Different math on Cash for Clunkers

In response to those who say that Cash for Clunkers was way too expensive as a way to reduce carbon emissions, Joe Romm has a different way of running the numbers:
Let’s assume the new cars are driven nearly 20% more over the next 5 years, and that the average price of gasoline over the next five years is $3.50. Then we’re “only” saving 140 million gallons a year or roughly $500 million a year. The $3 billion program “pays for itself” in oil savings in 6 years. And most of that oil savings is money that would have left the country, so it is a (small) secondary stimulus.

Using a rough estimate of 25 pounds of CO2 per gallon of gas (full lifecycle emissions), then we’re saving over 1.5 million metric tons of CO2 per year — and all of the ancillary urban air pollutants from those clunkers — for free.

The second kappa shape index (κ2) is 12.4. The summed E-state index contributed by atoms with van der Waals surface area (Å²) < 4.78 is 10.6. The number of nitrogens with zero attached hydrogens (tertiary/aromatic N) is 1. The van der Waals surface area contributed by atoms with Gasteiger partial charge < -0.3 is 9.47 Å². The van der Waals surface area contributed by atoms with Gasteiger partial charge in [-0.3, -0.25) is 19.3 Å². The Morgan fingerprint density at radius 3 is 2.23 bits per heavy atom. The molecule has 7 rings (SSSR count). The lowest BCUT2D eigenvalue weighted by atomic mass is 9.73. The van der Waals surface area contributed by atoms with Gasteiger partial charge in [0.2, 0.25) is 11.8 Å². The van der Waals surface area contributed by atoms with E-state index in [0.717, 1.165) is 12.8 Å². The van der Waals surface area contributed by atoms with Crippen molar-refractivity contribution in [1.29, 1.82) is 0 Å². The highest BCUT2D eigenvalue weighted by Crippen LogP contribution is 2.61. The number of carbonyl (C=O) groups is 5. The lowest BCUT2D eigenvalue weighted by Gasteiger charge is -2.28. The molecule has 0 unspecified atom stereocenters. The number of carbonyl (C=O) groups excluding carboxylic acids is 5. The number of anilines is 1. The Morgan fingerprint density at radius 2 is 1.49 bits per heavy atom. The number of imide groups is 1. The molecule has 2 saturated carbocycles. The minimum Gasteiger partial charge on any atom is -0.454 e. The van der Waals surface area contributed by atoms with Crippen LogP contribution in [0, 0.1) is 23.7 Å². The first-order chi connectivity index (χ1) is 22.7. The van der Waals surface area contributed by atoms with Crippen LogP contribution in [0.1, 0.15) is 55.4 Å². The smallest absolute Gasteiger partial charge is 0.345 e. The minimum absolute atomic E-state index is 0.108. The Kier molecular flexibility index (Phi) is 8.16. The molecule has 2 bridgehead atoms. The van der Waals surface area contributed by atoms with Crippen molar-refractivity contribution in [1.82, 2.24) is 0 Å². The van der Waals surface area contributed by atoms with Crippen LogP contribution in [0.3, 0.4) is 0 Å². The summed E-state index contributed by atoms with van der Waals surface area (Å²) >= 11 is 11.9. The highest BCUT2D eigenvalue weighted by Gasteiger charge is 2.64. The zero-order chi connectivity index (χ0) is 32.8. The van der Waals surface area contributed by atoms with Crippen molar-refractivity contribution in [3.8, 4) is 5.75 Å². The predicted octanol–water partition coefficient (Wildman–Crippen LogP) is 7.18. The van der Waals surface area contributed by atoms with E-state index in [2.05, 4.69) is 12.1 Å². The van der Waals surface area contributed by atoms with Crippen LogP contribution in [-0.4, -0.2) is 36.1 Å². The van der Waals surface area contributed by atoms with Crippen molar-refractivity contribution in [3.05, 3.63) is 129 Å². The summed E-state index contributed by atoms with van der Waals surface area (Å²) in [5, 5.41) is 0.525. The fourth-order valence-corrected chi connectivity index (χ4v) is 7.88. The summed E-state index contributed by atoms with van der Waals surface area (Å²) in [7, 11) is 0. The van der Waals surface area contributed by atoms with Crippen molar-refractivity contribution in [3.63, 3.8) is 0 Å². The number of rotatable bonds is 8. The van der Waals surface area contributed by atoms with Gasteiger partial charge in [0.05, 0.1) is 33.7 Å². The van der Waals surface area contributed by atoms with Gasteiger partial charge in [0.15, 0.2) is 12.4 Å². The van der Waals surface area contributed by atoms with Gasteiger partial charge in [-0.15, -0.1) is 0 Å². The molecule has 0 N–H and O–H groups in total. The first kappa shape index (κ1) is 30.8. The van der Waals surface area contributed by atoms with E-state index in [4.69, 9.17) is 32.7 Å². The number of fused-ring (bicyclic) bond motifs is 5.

On one hand, I see his point; on the other hand, using this logic, any cash transfer from the government to the population could be considered "a stimulus," absolving the government of any mandate to be cost-effective with its programs. Since this particular "stimulus" pays out gradually over the course of six years, its relevance to the current recession is basically zero. So in conclusion, this isn't the kind of fiscal responsibility I'd like to see the government displaying given the current budget outlook.

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